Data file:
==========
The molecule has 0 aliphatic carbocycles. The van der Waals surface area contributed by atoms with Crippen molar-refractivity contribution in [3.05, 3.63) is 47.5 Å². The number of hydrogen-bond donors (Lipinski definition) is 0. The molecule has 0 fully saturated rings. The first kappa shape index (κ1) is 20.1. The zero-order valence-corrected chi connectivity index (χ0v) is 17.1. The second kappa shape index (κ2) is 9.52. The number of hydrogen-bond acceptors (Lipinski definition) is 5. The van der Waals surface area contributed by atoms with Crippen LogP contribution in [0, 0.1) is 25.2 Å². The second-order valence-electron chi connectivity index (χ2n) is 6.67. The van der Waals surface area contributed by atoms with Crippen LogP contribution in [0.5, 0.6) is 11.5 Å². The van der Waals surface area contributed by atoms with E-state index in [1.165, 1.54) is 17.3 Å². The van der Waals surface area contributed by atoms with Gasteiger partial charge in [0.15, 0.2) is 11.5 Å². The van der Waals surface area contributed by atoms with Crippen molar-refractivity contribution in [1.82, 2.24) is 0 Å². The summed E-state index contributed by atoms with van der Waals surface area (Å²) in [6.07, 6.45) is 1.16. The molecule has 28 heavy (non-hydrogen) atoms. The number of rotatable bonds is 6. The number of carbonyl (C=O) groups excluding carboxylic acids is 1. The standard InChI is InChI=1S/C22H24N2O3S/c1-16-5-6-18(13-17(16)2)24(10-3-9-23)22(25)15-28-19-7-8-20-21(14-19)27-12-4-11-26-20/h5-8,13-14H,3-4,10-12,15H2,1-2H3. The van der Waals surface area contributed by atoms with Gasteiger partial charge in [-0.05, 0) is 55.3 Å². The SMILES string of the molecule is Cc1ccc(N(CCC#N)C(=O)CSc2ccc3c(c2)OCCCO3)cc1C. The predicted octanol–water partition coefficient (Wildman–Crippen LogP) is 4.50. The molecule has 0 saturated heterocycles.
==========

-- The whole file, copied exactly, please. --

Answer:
The molecule has 0 aliphatic carbocycles. The van der Waals surface area contributed by atoms with Crippen molar-refractivity contribution in [3.05, 3.63) is 47.5 Å². The number of hydrogen-bond donors (Lipinski definition) is 0. The molecule has 0 fully saturated rings. The first kappa shape index (κ1) is 20.1. The zero-order valence-corrected chi connectivity index (χ0v) is 17.1. The second kappa shape index (κ2) is 9.52. The number of hydrogen-bond acceptors (Lipinski definition) is 5. The van der Waals surface area contributed by atoms with Crippen LogP contribution in [0, 0.1) is 25.2 Å². The second-order valence-electron chi connectivity index (χ2n) is 6.67. The van der Waals surface area contributed by atoms with Crippen LogP contribution in [0.5, 0.6) is 11.5 Å². The van der Waals surface area contributed by atoms with E-state index in [1.165, 1.54) is 17.3 Å². The van der Waals surface area contributed by atoms with Gasteiger partial charge in [0.15, 0.2) is 11.5 Å². The van der Waals surface area contributed by atoms with Crippen molar-refractivity contribution in [1.82, 2.24) is 0 Å². The summed E-state index contributed by atoms with van der Waals surface area (Å²) in [6.07, 6.45) is 1.16. The molecule has 28 heavy (non-hydrogen) atoms. The number of rotatable bonds is 6. The number of carbonyl (C=O) groups excluding carboxylic acids is 1. The standard InChI is InChI=1S/C22H24N2O3S/c1-16-5-6-18(13-17(16)2)24(10-3-9-23)22(25)15-28-19-7-8-20-21(14-19)27-12-4-11-26-20/h5-8,13-14H,3-4,10-12,15H2,1-2H3. The van der Waals surface area contributed by atoms with Gasteiger partial charge in [-0.05, 0) is 55.3 Å². The SMILES string of the molecule is Cc1ccc(N(CCC#N)C(=O)CSc2ccc3c(c2)OCCCO3)cc1C. The predicted octanol–water partition coefficient (Wildman–Crippen LogP) is 4.50. The molecule has 0 saturated heterocycles.